According to the city’s comprehensive plan, in order to accommodate its growing population, Seattle needs to produce 70,000 units of new housing in the next 20 years; 28,000 of those need to be affordable to people making 80 percent AMI or less. If the city keeps pace with its 2000-2010 home-building rate (about 3,700 new units each year) then meeting the 70,000-unit goal should be no problem. But the city isn’t producing affordable units fast enough to meet the 28,000-unit demand its planners predict will come with a growing population. (In 2013, levies, taxes and incentives combined to produce about 1,000 units.) In fact, the city isn’t even producing enough affordable units to meet current demand.
Right now, Seattle comes up about 23,500 units short for those earning 0-30 percent AMI; and 25,000 units short for those in the 0-50 percent AMI bracket. And 31 of every 100 units available in the 0-50 percent AMI price range is taken by a “down renter”; that is, someone paying less than 30 percent of his or her income.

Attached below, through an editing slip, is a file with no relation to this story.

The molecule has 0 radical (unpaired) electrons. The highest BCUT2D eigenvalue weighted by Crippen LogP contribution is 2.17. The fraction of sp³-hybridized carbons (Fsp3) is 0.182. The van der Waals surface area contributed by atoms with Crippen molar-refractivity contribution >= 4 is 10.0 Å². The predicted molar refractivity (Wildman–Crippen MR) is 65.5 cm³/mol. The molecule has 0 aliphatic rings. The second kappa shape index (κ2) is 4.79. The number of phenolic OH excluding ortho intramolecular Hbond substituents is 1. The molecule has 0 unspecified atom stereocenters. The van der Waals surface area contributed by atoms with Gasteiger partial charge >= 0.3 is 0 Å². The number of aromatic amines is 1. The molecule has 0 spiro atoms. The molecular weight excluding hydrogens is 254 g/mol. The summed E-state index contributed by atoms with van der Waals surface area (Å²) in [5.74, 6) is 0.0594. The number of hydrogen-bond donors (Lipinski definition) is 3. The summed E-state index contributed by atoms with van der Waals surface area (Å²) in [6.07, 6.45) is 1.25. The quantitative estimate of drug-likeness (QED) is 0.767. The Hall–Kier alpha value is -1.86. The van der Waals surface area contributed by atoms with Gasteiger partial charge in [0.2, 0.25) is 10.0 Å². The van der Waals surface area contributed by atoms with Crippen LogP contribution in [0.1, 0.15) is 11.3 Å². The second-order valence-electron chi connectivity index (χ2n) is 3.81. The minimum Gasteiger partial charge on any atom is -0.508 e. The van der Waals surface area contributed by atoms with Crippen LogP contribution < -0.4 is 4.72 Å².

In short, says Todd Burley, Seattle Office of Housing (SOH) Public Disclosure Officer: “There is a greater need than there is supply.”
What is Seattle doing to provide affordable housing?
The city is trying a variety of methods (subsidies, taxes, levies, etc.) to ease the housing crunch. Let’s start with subsidies.
Seattle Housing Authority (SHA), the city’s subsidized housing provider, manages more than 5,300 low-income public housing units in communities such as Yesler Terrace and Rainier Vista. SHA also manages other apartment buildings, single-family homes and townhomes around town. In addition, it distributes federal Section 8 housing vouchers that help offset rental costs for low-income earners in the private rental market. Between the housing units and the voucher program, SHA serves more than 28,000 city residents.
The bulk of SHA funding (between 70 and 75 percent) comes from the federal department of Housing and Urban Development (HUD). The rest comes from a mix of rent payments, grant awards and capital funds. Like just about every agency and group that relies on federal dollars, SHA is feeling the squeeze from years of budget cuts. “We were significantly impacted by sequestration that began for us in 2011,” explains Anne Fiske Zuniga, SHA’s deputy executive director. “Since that time, we’ve experienced a $16.3 million loss in our operating budget and reduced our staff by 18 percent between 2012 and 2014. With sequestration slated to go back into effect in 2016, the financial picture is not a rosy one for us.”
SHA hasn’t cut back on housing subsidies yet, but Zuniga worries that reductions could be on the horizon.